It reached even the ears of Constantine. Now sole emperor, he saw in the one Catholic church the best means of counteracting the movement in his vast empire towards disintegration; and he at once realized how dangerous dogmatic squabbles might prove to its unity. His letter, preserved by the imperial biographer, Eusebius of Caesarea, is a state document inspired by a wisely conciliatory policy; it made out both parties to be equally in the right and in the wrong, at the same time giving them both to understand that such questions, the meaning of which would be grasped only by the few, had better not be brought into public discussion; it was advisable to come to an agreement where the difference of opinion was not fundamental. This well-meaning attempt at reconciliation, betraying as it did no very deep understanding of the question, came to nothing. No course was left for the emperor except to obtain a general decision. This took place at the fist oecumenical council, which was convened in Nicaea (q.v.) in 325. After various turns in the controversy, it was finally dicided, against Arius, that the Son was “of the same substance” (óuootatos) with the Father, and all thought of his being created or even subordinate had to be excluded. Constantine accepted the decision of the council and resolved to uphold it. Arius and the two bishops of Marmarica Ptolemais, who refused to subscribe the creed, were excommunicated and banished to Illyria, and even Eusebius of Nicomedia, who accepted the creed, but not its anathemas, was exiled to Gaul. Alexander returned to his see triumphant, but died soon after, and was succeeded by Athanasius (q.v.), his deacon, with whose indomitable fortitude and strange vicissitudes the further course of the controversy is bound up.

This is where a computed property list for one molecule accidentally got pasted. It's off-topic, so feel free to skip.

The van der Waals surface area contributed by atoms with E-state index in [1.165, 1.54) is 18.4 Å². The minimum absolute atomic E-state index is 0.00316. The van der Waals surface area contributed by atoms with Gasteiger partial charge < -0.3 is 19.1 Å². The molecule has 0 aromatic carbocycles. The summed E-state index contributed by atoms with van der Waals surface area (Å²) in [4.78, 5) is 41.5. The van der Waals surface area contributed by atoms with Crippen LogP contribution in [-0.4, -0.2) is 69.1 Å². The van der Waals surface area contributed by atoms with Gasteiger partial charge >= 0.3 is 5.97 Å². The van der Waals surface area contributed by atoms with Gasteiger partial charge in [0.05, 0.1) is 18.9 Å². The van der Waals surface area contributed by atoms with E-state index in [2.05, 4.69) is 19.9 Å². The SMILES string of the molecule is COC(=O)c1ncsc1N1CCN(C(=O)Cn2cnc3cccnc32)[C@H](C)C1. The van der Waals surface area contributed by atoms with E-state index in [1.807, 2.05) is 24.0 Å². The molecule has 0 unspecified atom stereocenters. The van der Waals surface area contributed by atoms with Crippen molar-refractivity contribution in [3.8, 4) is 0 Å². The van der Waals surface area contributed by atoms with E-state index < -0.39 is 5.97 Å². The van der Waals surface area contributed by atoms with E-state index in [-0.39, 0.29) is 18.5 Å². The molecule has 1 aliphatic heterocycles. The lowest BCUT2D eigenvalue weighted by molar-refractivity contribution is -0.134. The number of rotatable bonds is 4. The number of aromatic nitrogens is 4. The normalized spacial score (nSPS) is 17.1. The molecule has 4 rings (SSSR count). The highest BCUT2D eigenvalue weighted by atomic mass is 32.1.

It only remains for ushere to sketch what is known of the future career of Arius and the Arians. Although defeated at the council of Nicaea, the Arians were by no means subdued. Constantine, while strongly disposed at first to enforce the Nicene decrees, was gradually won to a more conciliatory policy by the influence especially of Eusebius of Caesarea and Eusebius of Nicomedia, the latter of whom returned from exile in 328 and won the ear of the emperor, whom he baptized on his death-bed. In 33o even Arius was recalled from banishment. Athanasius, on the other hand, was banished to Trêves in 335. During his absence Arius returned to Alexandria, but even now the people are said to have raised a fierce riot against the heretic. In 336 the emperor was forced to summon him to Constantinople. Bishop Alexander reluctantly assented to receive him once more into the bosom of the church, but before the act of admission was completed, Arius was suddenly taken ill while walking in the streets, and died in a few moments. His death seems to have exercised no influence worth speaking of on the course of events. His theological radicalism had in any case never found many convinced adherents. It was mainly the opposition to the Homoousios, as a formula open to heretical misinterpretation, and not borne out by Holy Writ, which kept together the large party known as Semiarians, who under the leadership of the two Eusebiuses carried on the strife against the Nicenes and especially Athanasius. Under the sons of Constantine Christian bishops in numberless synods cursed one another turn by turn. In the western half of the empire Arianism found no foothold, and even the despotic will of Constantius, sole emperor after 351, succeeded only for the moment in subduing the bishops exiled for the sake of their belief. In the east, on the other hand, the Semiarians had for long the upper hand. They soon split up into different groups, according as they came to stand nearer to or farther from the original position of Arius. The actual centre was formed by the Homoii, who only spoke generally of a likeness (&plotórns) of the Son to the Father; to the left of them were the Anomoii, who, with Arius, held the Son to be unlike (āvöuotos) the Father; to the right, the Homoiousians who, taking as their catchword “likeness of nature ” (äuotörns kar’ obolav), thought that they could preserve the religious content of the Nicene formula without having to adopt the formula itself. Since this party in the course of years came more and more into sympathy with the representatives of the Nicene party, the Homoousians, and notably with Athanasius, the much-disputed formula became more and more popular, till the council summoned in 381 at Constantinople, under the auspices of Theodosius the Great, recognized the Nicene doctrine as the only orthodox one. Arianism, which had lifted up its head again under the emperor Valens, was thereby thrust out of the state church. It lived to flourish anew among the Germanic tribes at the time of the great migrations. Goths, Vandals, Suebi, Burgundians and Langobardi embraced it; here too as a distinctive national type of Christianity it perished before the growth of medieval Catholicism, and the name of Arian ceased to represent a definite form of Christian doctrine within the church, or a definite party outside it.